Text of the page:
What Are the Signs of Elderly Depression?
By Elaine Hegwood Bowen, M.S.J., ACCESS Media Relations Specialist
May 1, 2018
It is estimated that 6 million adults age 65 and older are clinically depressed. But, only 10% are treated. Elderly depression goes undiagnosed because symptoms are confused with normal aging. It’s important for seniors to get the medical care they need, so they can continue to lead happy and fulfilling lives. Here’s what you need to know.
Spotting elderly depression
Depression has many different symptoms, including physical ones. If your loved one has been experiencing several of the following symptoms for at least two weeks, they might have depression:
- Persistent sadness or anxiety
- Loss of interest or pleasure in hobbies and activities
- Feelings of hopelessness or pessimism
- Feelings of guilt, worthlessness or helplessness
- Decreased energy
- Difficulty concentrating, remembering or making decisions
- Difficulty sleeping, early morning awakening or oversleeping
- Changes in appetite and/or unintended weight changes
- Thoughts of death or attempted suicide attempts
- Restlessness or irritability
- Aches or pains without a clear physical cause
As we age, we go through many significant life changes that can increase the risk for depression. These changes include:
- Health problems: Older adults face declining health, this can be in the form of an illness, a disability, chronic pain or dementia.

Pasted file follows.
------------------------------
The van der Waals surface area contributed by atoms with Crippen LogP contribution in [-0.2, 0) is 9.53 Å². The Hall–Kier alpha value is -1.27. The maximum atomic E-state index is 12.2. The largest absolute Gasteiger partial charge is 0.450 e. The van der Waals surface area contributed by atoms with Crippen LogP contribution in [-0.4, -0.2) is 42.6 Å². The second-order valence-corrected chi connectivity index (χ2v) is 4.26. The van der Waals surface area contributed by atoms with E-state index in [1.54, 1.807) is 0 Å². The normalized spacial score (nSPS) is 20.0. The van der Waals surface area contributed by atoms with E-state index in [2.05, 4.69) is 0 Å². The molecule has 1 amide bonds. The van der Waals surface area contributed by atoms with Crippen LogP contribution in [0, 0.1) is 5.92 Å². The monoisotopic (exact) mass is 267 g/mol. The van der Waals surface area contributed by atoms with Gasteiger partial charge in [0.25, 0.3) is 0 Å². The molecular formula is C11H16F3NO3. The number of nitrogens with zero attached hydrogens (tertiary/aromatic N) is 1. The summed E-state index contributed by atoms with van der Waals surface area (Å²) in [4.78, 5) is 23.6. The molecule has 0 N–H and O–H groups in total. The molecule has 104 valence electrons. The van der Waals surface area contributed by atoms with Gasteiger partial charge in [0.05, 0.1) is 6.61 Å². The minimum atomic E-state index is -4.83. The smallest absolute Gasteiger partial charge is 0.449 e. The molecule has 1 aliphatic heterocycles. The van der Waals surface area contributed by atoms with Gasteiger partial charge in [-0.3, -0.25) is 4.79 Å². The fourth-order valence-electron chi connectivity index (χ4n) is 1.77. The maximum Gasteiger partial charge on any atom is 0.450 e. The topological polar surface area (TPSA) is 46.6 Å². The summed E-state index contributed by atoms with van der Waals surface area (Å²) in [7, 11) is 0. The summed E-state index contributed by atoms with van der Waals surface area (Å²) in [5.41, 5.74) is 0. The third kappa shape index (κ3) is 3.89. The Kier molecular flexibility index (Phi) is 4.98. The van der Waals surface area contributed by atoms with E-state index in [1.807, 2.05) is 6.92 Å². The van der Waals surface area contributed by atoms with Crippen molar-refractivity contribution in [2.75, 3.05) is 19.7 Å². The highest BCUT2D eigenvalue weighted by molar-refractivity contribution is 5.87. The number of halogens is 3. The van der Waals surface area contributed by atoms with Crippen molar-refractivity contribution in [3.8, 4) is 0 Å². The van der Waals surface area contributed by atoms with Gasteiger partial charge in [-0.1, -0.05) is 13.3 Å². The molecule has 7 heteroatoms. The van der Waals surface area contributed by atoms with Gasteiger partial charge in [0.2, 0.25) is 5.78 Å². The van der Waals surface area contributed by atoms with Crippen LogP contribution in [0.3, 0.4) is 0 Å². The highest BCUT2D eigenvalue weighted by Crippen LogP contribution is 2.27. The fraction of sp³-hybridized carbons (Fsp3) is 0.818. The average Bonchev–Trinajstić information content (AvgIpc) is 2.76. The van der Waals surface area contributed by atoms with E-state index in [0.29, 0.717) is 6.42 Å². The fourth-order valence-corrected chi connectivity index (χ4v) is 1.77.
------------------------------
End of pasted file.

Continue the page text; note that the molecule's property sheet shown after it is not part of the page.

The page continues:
- Loneliness and isolation: Many seniors live alone or have a dwindling social circle due to deaths or relocation. In addition, older adults may not venture outdoors due to decreased mobility or a loss of driving privileges.
- Reduced sense of purpose: After retirement, older adults may lose their identity or feel they no longer have a purpose.
- Fear and anxiety: In our senior years, we may develop new fears or have anxiety over financial problems or health issues.
- Recent bereavements: As adults age, they experience more losses, from spouses to dear friends, which can cause feelings of despair that are difficult to overcome.
Find a doctor
If you think your loved one may have depression, be supportive. Try to encourage them to get help. With the right treatment, older adults can lead a fulfilling life. ACCESS has behavioral health experts who can help treat depression. Make an appointment today.
National Institute of Mental Health